Last week we explored the importance of giving witness to the redeeming love of Christ as seen in the witness of Peter to the messengers of Cornelius. Witnessing requires a great deal of authenticity. If you can’t be true to yourself or to Christ within you, there is no way you can be an effective witness. You have to know yourself and you have to know Christ if you’re ever going to become a faithful witness. You have to know how God’s Word transformed your life, not the lives of those around you. How has the love of Christ transformed your life? Who are you as a faithful disciple of Christ? What is the love of Christ within you? We must answer these questions if we can ever hope to be genuine witnesses. We must be authentic witnesses if we’re going to have any success in building God’s kingdom.
Of course, answering such questions can be intimidating because we have to become vulnerable. What if people don’t like us because of our witness to Christ and Christ’s love in our lives? We can take comfort in knowing we’re not alone in this hesitancy. Paul offers us strength in his witness as we hear in his first letter to the Corinthians, “When I came to you, brothers and sisters, I did not come proclaiming the mystery of God to you in lofty words or wisdom. 2For I decided to know nothing among you except Jesus Christ, and him crucified. 3And I came to you in weakness and in fear and in much trembling. 4My speech and my proclamation were not with plausible words of wisdom, but with a demonstration of the Spirit and of power, 5so that your faith might rest not on human wisdom but on the power of God.” (2:1-5) It doesn’t take the right words to witness to Christ, it just takes your words. Who is Christ to you? That’s all the world needs to hear. In his second letter to Timothy, Paul writes, “Do your best to present yourself to God as one approved by him, a worker who has no need to be ashamed, rightly explaining the word of truth.” (2:15) We ought not be ashamed of who Christ is to us. We are loved by him…he loves us! And what a joy it is to be loved! I love being loved by him. It means that he will be with me no matter where life takes me. It means he will lift me up when life pushes me down. It means he will protect me from those who want me harm. What a gift to be loved by him!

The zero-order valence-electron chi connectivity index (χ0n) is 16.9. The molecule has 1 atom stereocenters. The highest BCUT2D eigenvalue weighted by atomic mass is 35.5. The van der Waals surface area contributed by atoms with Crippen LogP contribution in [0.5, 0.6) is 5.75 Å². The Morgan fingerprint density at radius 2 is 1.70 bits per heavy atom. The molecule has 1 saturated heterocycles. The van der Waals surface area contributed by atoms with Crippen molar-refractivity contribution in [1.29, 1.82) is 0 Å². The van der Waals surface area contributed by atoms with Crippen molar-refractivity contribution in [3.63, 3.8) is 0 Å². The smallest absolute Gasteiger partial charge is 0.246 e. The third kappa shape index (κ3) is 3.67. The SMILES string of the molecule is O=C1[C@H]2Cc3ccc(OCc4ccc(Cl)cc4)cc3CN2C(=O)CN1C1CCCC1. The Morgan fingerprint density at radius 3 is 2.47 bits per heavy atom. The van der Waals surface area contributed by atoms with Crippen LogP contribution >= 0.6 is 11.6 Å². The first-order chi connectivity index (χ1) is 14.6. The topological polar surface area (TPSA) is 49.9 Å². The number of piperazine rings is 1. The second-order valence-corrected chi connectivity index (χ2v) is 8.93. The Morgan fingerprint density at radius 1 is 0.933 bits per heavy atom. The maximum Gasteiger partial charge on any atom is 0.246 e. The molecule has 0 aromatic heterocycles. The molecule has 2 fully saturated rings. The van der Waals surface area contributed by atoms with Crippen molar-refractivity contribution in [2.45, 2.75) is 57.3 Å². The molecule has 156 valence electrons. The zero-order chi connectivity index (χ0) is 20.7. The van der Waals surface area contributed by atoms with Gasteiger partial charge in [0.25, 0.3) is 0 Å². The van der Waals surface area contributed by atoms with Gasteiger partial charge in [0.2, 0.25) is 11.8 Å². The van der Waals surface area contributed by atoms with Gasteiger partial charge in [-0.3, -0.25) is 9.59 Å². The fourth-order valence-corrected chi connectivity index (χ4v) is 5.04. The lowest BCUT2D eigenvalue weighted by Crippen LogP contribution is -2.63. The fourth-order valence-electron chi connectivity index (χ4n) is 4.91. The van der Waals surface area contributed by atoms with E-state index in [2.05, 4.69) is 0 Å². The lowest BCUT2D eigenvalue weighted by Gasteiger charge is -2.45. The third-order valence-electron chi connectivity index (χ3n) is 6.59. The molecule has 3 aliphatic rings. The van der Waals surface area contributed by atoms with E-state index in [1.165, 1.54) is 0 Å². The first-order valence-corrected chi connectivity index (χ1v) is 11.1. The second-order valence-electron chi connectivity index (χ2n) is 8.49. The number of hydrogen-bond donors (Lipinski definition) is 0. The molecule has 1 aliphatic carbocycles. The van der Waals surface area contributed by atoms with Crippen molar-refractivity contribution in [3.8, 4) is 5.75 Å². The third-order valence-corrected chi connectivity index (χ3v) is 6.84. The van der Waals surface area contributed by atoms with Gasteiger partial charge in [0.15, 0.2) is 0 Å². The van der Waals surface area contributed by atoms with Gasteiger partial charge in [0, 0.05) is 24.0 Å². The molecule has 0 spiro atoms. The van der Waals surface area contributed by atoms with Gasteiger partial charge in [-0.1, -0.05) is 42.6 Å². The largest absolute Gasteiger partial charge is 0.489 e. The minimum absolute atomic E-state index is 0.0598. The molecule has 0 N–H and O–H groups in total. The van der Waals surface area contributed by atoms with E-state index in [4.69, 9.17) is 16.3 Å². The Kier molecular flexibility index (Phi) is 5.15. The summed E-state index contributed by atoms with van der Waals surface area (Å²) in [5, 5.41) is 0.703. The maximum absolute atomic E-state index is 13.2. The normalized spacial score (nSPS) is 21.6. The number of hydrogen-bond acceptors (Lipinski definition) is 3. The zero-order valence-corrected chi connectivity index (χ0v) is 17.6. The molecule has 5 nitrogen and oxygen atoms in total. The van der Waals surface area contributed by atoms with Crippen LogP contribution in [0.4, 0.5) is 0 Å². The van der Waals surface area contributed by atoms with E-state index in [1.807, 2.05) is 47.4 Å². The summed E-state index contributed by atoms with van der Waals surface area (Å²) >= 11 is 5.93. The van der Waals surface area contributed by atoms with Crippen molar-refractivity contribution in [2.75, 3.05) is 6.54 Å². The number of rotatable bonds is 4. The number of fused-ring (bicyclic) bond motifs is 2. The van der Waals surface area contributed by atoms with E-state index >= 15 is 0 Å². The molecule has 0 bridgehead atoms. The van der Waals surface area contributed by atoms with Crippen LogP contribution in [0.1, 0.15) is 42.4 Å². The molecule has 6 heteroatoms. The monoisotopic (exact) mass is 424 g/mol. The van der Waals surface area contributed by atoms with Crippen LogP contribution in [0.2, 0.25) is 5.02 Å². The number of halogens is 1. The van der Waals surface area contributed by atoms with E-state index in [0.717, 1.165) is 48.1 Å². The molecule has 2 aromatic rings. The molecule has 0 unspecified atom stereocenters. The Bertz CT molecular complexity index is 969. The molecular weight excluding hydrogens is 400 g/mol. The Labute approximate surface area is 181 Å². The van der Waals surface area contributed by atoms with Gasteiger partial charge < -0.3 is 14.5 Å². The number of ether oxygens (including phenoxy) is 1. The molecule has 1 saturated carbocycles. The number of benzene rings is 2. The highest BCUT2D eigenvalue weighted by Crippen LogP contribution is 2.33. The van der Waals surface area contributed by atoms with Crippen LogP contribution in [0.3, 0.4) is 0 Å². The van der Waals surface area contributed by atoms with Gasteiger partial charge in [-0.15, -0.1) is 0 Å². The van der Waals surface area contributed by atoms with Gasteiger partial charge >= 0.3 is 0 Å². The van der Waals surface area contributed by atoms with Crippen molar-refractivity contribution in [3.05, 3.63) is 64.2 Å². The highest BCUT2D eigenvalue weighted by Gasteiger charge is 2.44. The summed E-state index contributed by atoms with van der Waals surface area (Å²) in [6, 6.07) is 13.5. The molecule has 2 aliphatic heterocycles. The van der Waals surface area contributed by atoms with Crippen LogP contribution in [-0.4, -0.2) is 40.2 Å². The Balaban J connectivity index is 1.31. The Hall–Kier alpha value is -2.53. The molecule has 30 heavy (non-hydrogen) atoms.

As we continue through this season of Easter, let us seek to become more and more authentic witnesses. Authenticity is a value our world is appreciating more and more these days. People need authenticity in their relationships and institutions. So let us be true to ourselves and to Christ within us. Thanks be to God!
In the name of the Father, Son, and Holy Spirit.